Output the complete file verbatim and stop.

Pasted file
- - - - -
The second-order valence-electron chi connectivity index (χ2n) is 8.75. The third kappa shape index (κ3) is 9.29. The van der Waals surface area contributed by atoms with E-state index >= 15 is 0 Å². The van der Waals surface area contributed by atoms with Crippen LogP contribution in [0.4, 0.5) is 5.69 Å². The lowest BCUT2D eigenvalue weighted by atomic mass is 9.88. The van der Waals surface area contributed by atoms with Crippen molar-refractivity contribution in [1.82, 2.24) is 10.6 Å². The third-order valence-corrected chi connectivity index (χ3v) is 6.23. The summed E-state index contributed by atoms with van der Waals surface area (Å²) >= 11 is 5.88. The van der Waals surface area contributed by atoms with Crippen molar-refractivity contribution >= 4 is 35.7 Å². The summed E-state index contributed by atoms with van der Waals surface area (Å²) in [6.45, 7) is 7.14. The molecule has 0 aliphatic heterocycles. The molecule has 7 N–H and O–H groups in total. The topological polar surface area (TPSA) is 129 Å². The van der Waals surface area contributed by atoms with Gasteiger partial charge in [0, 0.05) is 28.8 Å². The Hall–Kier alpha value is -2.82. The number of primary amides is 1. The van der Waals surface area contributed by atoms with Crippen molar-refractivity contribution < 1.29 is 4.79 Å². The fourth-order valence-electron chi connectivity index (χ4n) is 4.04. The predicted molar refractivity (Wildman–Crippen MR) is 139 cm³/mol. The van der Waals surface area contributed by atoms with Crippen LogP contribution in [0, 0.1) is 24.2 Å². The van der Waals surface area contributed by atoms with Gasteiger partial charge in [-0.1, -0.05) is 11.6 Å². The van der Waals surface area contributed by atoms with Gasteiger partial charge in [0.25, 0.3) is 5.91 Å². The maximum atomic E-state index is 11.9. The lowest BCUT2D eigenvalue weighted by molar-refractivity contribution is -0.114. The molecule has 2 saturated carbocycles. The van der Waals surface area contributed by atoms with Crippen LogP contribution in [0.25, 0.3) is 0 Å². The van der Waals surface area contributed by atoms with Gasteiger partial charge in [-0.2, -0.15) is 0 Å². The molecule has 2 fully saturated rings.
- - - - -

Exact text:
The second-order valence-electron chi connectivity index (χ2n) is 8.75. The third kappa shape index (κ3) is 9.29. The van der Waals surface area contributed by atoms with E-state index >= 15 is 0 Å². The van der Waals surface area contributed by atoms with Crippen LogP contribution in [0.4, 0.5) is 5.69 Å². The lowest BCUT2D eigenvalue weighted by atomic mass is 9.88. The van der Waals surface area contributed by atoms with Crippen molar-refractivity contribution in [1.82, 2.24) is 10.6 Å². The third-order valence-corrected chi connectivity index (χ3v) is 6.23. The summed E-state index contributed by atoms with van der Waals surface area (Å²) >= 11 is 5.88. The van der Waals surface area contributed by atoms with Crippen molar-refractivity contribution >= 4 is 35.7 Å². The summed E-state index contributed by atoms with van der Waals surface area (Å²) in [6.45, 7) is 7.14. The molecule has 0 aliphatic heterocycles. The molecule has 7 N–H and O–H groups in total. The topological polar surface area (TPSA) is 129 Å². The van der Waals surface area contributed by atoms with Gasteiger partial charge in [0, 0.05) is 28.8 Å². The Hall–Kier alpha value is -2.82. The number of primary amides is 1. The van der Waals surface area contributed by atoms with Crippen molar-refractivity contribution < 1.29 is 4.79 Å². The fourth-order valence-electron chi connectivity index (χ4n) is 4.04. The predicted molar refractivity (Wildman–Crippen MR) is 139 cm³/mol. The van der Waals surface area contributed by atoms with Crippen LogP contribution in [0, 0.1) is 24.2 Å². The van der Waals surface area contributed by atoms with Gasteiger partial charge in [-0.1, -0.05) is 11.6 Å². The van der Waals surface area contributed by atoms with Gasteiger partial charge in [0.25, 0.3) is 5.91 Å². The maximum atomic E-state index is 11.9. The lowest BCUT2D eigenvalue weighted by molar-refractivity contribution is -0.114. The molecule has 2 saturated carbocycles. The van der Waals surface area contributed by atoms with Crippen LogP contribution in [0.25, 0.3) is 0 Å². The van der Waals surface area contributed by atoms with Gasteiger partial charge in [-0.2, -0.15) is 0 Å². The molecule has 2 fully saturated rings.